5 Problems You Can't Blame on How You Were Raised

#2. Weight

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If you have ever watched a parent try to feed a 3-year-old something he does not want -- or if you have stumbled upon a bowl of broccoli rotting in a toy chest -- then you have witnessed just one battle in the awesome war of nature versus nurture. When it comes to obesity, nature sticks a fork in nurture, dips it in syrup and washes it down with regular soda.

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That's why the blood of a mad fat man tastes so sweet.

Whether a person is fat as a child or as an adult is a trait that is "substantially heritable," according to researchers.

Scientists have even isolated a gene in mice that affects weight (so if you start to see more sexy slim mice, this is probably why). The mice in the study ate the same amount of calories as their peers, but with one genetic alteration they gained weight. Scientists hope this information will help humans someday with weight gain and loss.

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Dietitians recommend eating fewer than five mice per week.

This is because it is known that human genes can influence how much food turns into fat and how much food gets burned off. The good news is that diet and exercise can still keep one fit. The bad news is that being skinny is way harder for those of us who still hide broccoli in the furniture.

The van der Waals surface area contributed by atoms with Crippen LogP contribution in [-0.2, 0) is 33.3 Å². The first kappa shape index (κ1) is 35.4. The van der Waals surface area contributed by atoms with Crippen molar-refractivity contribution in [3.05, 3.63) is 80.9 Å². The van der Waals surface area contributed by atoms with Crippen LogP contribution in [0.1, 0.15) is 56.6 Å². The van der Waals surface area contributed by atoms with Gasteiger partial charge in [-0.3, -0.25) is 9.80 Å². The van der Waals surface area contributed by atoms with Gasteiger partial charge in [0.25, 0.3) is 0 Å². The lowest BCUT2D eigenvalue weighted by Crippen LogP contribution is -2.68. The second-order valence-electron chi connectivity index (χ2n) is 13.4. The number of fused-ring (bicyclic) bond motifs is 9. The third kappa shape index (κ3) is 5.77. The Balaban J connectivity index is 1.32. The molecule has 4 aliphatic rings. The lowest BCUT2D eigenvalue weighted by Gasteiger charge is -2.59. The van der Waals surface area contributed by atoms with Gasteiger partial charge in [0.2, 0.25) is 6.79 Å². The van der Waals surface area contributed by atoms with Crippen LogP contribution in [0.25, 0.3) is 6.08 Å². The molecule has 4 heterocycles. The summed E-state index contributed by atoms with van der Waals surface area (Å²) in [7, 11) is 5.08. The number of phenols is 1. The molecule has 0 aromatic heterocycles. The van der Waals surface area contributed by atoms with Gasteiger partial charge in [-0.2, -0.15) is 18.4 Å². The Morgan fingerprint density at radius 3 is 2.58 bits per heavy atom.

#1. Parenting

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Yes, a child's genes even influence how their parents treat them. So if you're following along, the genes that a parent passes along to a child, when expressed by the child, can predictably affect the way the parent interacts with the child. Parenting is a Rube Goldberg machine of diapers, tantrums, and subpar refrigerator art.

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For example, mom treated your sister better because she was prettier than you.

A review of dozens of studies of more than 14,600 sets of twins showed that a child's genetics "significantly" affect how parents parent. One example: For boys, a region in the gene that codes for the serotonin transporter actually predicts how angry mom will get when her son, for example, hides the car keys in the toilet. Researchers say that socioeconomic and cultural differences as well as friends and school also factor into parenting differences.

According to the review's authors, this "means that parenting should not be viewed solely as a characteristic of the parent, but as something that results from both parental and child attributes," adding: "There isn't one style of ideal parenting. Each child requires a different environment to excel. So parents should not invest a lot of effort in trying to treat their children similarly, but instead, be aware of the variation in their children's attributes and nurture them accordingly."

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"Should not invest a lot of effort." Got it.

Explaining this idea to siblings who think everything has to be fair can be difficult, but parents can take heart knowing that even if they fail to explain themselves properly, they probably won't scar their kids for life.

Joe Donatelli is a freelance journalist who publishes The Humor Columnist.

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